September 12, 2016
By Alex Morris, Senior Director, Policy and Regulatory Affairs
It is said that a journey of a thousand miles begins with a single step. When it comes to energy storage becoming a greater part of the tool-kit for enabling a greener, more efficient, and cost-effective electrical grid, we’ve taken that first step and surely a few beyond. Some of these steps, however, have been easier than others. As many of CESA’s members recall, those earliest steps often felt like they were uphill, in the snow, and into the wind!
Conversely, there will also be times of faster progress, i.e. with the wind at our backs. These times are a welcome reprieve and a chance to feel thankful about progress well made.
This past Legislative session marked an important and unexpected ‘wind at our backs’ moment in the journey for mainstream use and acceptance of energy storage. While I can’t call it ‘easy’, we certainly made faster progress this year than we expected. This culminated with the passage of FOUR pieces of legislation related to energy-storage in the 2016 Legislative Session! While CESA played a role in all of these bills, some of the ideas and support for the bills came from other new storage champions in the state! Many hands making light work.
The four bills all focus on different pieces of the storage puzzle, but undoubtedly advance the role of energy storage:
First, AB 1637 (Low) dramatically expanded funding incentives for customer-sited storage projects. These storage deployments can be stand-alone or with renewables, and give customers much more control in managing their electricity costs.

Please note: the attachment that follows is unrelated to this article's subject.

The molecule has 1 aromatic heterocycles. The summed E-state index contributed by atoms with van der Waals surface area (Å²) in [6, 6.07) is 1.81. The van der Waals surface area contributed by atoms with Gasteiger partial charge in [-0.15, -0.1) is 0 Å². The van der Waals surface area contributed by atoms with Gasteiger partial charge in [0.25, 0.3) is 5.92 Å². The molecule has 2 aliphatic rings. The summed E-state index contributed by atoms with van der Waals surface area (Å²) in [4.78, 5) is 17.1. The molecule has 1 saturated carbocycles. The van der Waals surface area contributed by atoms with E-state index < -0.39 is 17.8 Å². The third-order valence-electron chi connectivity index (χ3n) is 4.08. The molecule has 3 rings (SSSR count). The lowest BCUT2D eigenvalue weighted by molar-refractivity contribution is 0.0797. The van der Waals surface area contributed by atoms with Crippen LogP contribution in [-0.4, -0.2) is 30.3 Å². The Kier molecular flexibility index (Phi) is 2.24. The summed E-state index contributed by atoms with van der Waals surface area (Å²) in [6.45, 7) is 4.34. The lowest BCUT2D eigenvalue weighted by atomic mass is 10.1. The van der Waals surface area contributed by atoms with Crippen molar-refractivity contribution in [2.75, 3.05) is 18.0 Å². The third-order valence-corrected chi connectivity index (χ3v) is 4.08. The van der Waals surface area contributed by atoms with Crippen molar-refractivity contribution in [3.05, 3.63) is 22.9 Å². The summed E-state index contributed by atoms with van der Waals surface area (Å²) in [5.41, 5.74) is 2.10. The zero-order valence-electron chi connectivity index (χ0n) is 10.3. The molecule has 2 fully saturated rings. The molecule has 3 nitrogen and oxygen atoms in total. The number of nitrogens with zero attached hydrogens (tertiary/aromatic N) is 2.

Second, AB 2861 (Ting) improves the conflict resolution process for interconnection disputes. CESA helped originate this idea after hearing about members’ struggles with utility interconnection processes. The CPUC liked the idea enough to sponsor this bill, helping it to pass with unanimous support!
Third, AB 33 (Quirk) focused on the role of bulk storage, such as Pumped-Hydro storage, Compressed-Air Energy Storage (CAES), and batteries, in integrating renewables on the grid, e.g. absorbing ‘the belly of the duck’. This bill directs the CPUC to consider a CEC report on bulk storage as part of its renewables integration, resource planning, or other proceedings.
Finally, AB 2868 (Gatto) directs the utilities to consider the role of energy storage as a distributed energy resource (DER) that can provide benefits to the grid. The utilities are directed to develop ideas for programs or investments that deploy DERs.
Thus, in CESA’s second year of legislative focus, fantastic results were had. No more ‘slogging through snow’ to educate state leaders and explain the role of storage. This legislative session clearly demonstrated the superb momentum for energy storage in California. And as CESA’s Policy Director, I’m going to enjoy the moment!
Many thanks to our CESA members who contributed in many ways to this work – sending letters, making calls, developing our strategies – and the doughty CESA team. Onward!